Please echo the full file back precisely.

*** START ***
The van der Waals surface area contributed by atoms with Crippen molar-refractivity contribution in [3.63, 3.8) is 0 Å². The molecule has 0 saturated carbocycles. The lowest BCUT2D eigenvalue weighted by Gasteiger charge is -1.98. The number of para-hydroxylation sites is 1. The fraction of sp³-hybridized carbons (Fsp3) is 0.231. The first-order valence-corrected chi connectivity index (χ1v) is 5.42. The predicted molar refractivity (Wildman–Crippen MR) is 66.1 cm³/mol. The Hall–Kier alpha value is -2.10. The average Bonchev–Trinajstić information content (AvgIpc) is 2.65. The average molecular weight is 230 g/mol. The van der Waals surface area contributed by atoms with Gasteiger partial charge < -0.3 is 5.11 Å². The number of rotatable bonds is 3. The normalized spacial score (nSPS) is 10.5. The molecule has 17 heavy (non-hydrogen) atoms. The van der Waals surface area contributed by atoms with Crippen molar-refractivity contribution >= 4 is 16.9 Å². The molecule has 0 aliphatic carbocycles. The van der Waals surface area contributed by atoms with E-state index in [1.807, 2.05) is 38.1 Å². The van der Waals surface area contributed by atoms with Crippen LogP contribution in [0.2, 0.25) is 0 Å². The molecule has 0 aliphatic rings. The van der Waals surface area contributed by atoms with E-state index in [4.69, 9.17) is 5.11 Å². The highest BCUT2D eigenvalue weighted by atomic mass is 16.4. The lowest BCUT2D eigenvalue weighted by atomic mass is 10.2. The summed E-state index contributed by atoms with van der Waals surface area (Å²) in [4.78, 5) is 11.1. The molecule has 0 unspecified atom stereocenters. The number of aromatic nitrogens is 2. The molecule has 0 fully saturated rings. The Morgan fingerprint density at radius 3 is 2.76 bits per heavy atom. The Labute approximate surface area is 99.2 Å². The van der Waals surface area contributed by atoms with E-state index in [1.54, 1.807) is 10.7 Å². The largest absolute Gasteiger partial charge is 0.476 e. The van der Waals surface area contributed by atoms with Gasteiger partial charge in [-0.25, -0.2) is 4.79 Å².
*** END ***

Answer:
The van der Waals surface area contributed by atoms with Crippen molar-refractivity contribution in [3.63, 3.8) is 0 Å². The molecule has 0 saturated carbocycles. The lowest BCUT2D eigenvalue weighted by Gasteiger charge is -1.98. The number of para-hydroxylation sites is 1. The fraction of sp³-hybridized carbons (Fsp3) is 0.231. The first-order valence-corrected chi connectivity index (χ1v) is 5.42. The predicted molar refractivity (Wildman–Crippen MR) is 66.1 cm³/mol. The Hall–Kier alpha value is -2.10. The average Bonchev–Trinajstić information content (AvgIpc) is 2.65. The average molecular weight is 230 g/mol. The van der Waals surface area contributed by atoms with Gasteiger partial charge < -0.3 is 5.11 Å². The number of rotatable bonds is 3. The normalized spacial score (nSPS) is 10.5. The molecule has 17 heavy (non-hydrogen) atoms. The van der Waals surface area contributed by atoms with Crippen molar-refractivity contribution >= 4 is 16.9 Å². The molecule has 0 aliphatic carbocycles. The van der Waals surface area contributed by atoms with E-state index in [1.807, 2.05) is 38.1 Å². The van der Waals surface area contributed by atoms with Crippen LogP contribution in [0.2, 0.25) is 0 Å². The molecule has 0 aliphatic rings. The van der Waals surface area contributed by atoms with E-state index in [4.69, 9.17) is 5.11 Å². The highest BCUT2D eigenvalue weighted by atomic mass is 16.4. The lowest BCUT2D eigenvalue weighted by atomic mass is 10.2. The summed E-state index contributed by atoms with van der Waals surface area (Å²) in [4.78, 5) is 11.1. The molecule has 0 unspecified atom stereocenters. The number of aromatic nitrogens is 2. The molecule has 0 fully saturated rings. The Morgan fingerprint density at radius 3 is 2.76 bits per heavy atom. The Labute approximate surface area is 99.2 Å². The van der Waals surface area contributed by atoms with E-state index in [1.54, 1.807) is 10.7 Å². The largest absolute Gasteiger partial charge is 0.476 e. The van der Waals surface area contributed by atoms with Gasteiger partial charge in [-0.25, -0.2) is 4.79 Å².